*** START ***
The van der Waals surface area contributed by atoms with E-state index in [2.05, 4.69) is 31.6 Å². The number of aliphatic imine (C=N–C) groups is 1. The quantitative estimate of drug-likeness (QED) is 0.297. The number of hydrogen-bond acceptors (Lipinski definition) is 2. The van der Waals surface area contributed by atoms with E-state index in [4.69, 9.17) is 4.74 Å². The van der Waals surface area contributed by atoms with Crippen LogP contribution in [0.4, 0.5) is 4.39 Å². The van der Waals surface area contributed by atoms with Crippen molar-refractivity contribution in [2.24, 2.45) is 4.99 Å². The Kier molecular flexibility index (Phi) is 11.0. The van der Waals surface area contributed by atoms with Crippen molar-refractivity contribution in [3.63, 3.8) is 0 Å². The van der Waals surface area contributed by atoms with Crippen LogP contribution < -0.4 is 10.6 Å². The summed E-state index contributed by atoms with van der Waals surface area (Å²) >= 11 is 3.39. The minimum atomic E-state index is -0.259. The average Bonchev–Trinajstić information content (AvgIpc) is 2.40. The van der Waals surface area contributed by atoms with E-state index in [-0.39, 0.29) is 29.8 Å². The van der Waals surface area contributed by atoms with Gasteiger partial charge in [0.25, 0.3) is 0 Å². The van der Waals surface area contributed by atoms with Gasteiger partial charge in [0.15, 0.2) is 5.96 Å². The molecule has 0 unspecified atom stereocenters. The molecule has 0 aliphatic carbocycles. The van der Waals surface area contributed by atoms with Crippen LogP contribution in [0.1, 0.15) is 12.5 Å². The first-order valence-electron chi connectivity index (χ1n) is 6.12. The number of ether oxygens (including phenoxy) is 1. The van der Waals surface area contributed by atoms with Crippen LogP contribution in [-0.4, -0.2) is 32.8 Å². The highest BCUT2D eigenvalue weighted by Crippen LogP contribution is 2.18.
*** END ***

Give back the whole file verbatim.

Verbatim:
The van der Waals surface area contributed by atoms with E-state index in [2.05, 4.69) is 31.6 Å². The number of aliphatic imine (C=N–C) groups is 1. The quantitative estimate of drug-likeness (QED) is 0.297. The number of hydrogen-bond acceptors (Lipinski definition) is 2. The van der Waals surface area contributed by atoms with E-state index in [4.69, 9.17) is 4.74 Å². The van der Waals surface area contributed by atoms with Crippen LogP contribution in [0.4, 0.5) is 4.39 Å². The van der Waals surface area contributed by atoms with Crippen molar-refractivity contribution in [2.24, 2.45) is 4.99 Å². The Kier molecular flexibility index (Phi) is 11.0. The van der Waals surface area contributed by atoms with Crippen molar-refractivity contribution in [3.63, 3.8) is 0 Å². The van der Waals surface area contributed by atoms with Crippen LogP contribution < -0.4 is 10.6 Å². The summed E-state index contributed by atoms with van der Waals surface area (Å²) >= 11 is 3.39. The minimum atomic E-state index is -0.259. The average Bonchev–Trinajstić information content (AvgIpc) is 2.40. The van der Waals surface area contributed by atoms with E-state index in [-0.39, 0.29) is 29.8 Å². The van der Waals surface area contributed by atoms with Gasteiger partial charge in [0.25, 0.3) is 0 Å². The van der Waals surface area contributed by atoms with Gasteiger partial charge in [0.15, 0.2) is 5.96 Å². The molecule has 0 unspecified atom stereocenters. The molecule has 0 aliphatic carbocycles. The van der Waals surface area contributed by atoms with Crippen LogP contribution in [0.1, 0.15) is 12.5 Å². The first-order valence-electron chi connectivity index (χ1n) is 6.12. The number of ether oxygens (including phenoxy) is 1. The van der Waals surface area contributed by atoms with Crippen LogP contribution in [-0.4, -0.2) is 32.8 Å². The highest BCUT2D eigenvalue weighted by Crippen LogP contribution is 2.18.